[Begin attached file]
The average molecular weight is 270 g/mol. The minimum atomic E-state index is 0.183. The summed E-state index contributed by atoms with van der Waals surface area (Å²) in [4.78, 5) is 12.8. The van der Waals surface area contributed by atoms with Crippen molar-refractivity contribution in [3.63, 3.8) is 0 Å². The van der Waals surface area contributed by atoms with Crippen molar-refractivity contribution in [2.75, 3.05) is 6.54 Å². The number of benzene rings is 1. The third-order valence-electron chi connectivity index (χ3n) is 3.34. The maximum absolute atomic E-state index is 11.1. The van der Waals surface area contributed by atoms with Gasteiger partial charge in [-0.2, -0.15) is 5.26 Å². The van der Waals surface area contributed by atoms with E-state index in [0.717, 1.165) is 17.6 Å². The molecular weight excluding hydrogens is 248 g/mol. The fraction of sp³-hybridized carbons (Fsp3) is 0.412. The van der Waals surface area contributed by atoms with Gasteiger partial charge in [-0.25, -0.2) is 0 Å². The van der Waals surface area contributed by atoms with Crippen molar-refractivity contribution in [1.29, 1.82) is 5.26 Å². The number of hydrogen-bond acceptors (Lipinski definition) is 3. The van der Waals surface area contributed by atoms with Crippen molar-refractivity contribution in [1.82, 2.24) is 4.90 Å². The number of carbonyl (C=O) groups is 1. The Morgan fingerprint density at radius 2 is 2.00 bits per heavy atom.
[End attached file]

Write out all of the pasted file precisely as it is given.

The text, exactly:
The average molecular weight is 270 g/mol. The minimum atomic E-state index is 0.183. The summed E-state index contributed by atoms with van der Waals surface area (Å²) in [4.78, 5) is 12.8. The van der Waals surface area contributed by atoms with Crippen molar-refractivity contribution in [3.63, 3.8) is 0 Å². The van der Waals surface area contributed by atoms with Crippen molar-refractivity contribution in [2.75, 3.05) is 6.54 Å². The number of benzene rings is 1. The third-order valence-electron chi connectivity index (χ3n) is 3.34. The maximum absolute atomic E-state index is 11.1. The van der Waals surface area contributed by atoms with Gasteiger partial charge in [-0.2, -0.15) is 5.26 Å². The van der Waals surface area contributed by atoms with E-state index in [0.717, 1.165) is 17.6 Å². The molecular weight excluding hydrogens is 248 g/mol. The fraction of sp³-hybridized carbons (Fsp3) is 0.412. The van der Waals surface area contributed by atoms with Gasteiger partial charge in [-0.25, -0.2) is 0 Å². The van der Waals surface area contributed by atoms with Crippen molar-refractivity contribution in [1.29, 1.82) is 5.26 Å². The number of hydrogen-bond acceptors (Lipinski definition) is 3. The van der Waals surface area contributed by atoms with Crippen molar-refractivity contribution in [1.82, 2.24) is 4.90 Å². The number of carbonyl (C=O) groups is 1. The Morgan fingerprint density at radius 2 is 2.00 bits per heavy atom.